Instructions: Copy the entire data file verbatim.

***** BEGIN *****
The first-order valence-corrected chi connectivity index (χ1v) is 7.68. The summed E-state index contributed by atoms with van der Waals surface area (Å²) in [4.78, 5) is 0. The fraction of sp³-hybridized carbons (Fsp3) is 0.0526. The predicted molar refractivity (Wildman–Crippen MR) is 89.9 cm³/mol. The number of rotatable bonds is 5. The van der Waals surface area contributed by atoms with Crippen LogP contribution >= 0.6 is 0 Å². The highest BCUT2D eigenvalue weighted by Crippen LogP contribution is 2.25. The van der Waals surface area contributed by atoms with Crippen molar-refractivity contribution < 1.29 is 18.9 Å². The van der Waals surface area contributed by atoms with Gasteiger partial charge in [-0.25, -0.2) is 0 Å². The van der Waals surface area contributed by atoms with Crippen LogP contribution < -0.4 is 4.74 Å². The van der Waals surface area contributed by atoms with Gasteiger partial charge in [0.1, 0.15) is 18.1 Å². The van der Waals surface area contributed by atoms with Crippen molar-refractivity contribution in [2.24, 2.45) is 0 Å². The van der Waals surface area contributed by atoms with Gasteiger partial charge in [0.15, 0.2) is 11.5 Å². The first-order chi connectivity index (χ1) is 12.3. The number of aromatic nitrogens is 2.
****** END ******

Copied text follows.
The first-order valence-corrected chi connectivity index (χ1v) is 7.68. The summed E-state index contributed by atoms with van der Waals surface area (Å²) in [4.78, 5) is 0. The fraction of sp³-hybridized carbons (Fsp3) is 0.0526. The predicted molar refractivity (Wildman–Crippen MR) is 89.9 cm³/mol. The number of rotatable bonds is 5. The van der Waals surface area contributed by atoms with Crippen LogP contribution >= 0.6 is 0 Å². The highest BCUT2D eigenvalue weighted by Crippen LogP contribution is 2.25. The van der Waals surface area contributed by atoms with Crippen molar-refractivity contribution < 1.29 is 18.9 Å². The van der Waals surface area contributed by atoms with Gasteiger partial charge in [-0.25, -0.2) is 0 Å². The van der Waals surface area contributed by atoms with Crippen LogP contribution < -0.4 is 4.74 Å². The van der Waals surface area contributed by atoms with Gasteiger partial charge in [0.1, 0.15) is 18.1 Å². The van der Waals surface area contributed by atoms with Crippen molar-refractivity contribution in [2.24, 2.45) is 0 Å². The van der Waals surface area contributed by atoms with Gasteiger partial charge in [0.15, 0.2) is 11.5 Å². The first-order chi connectivity index (χ1) is 12.3. The number of aromatic nitrogens is 2.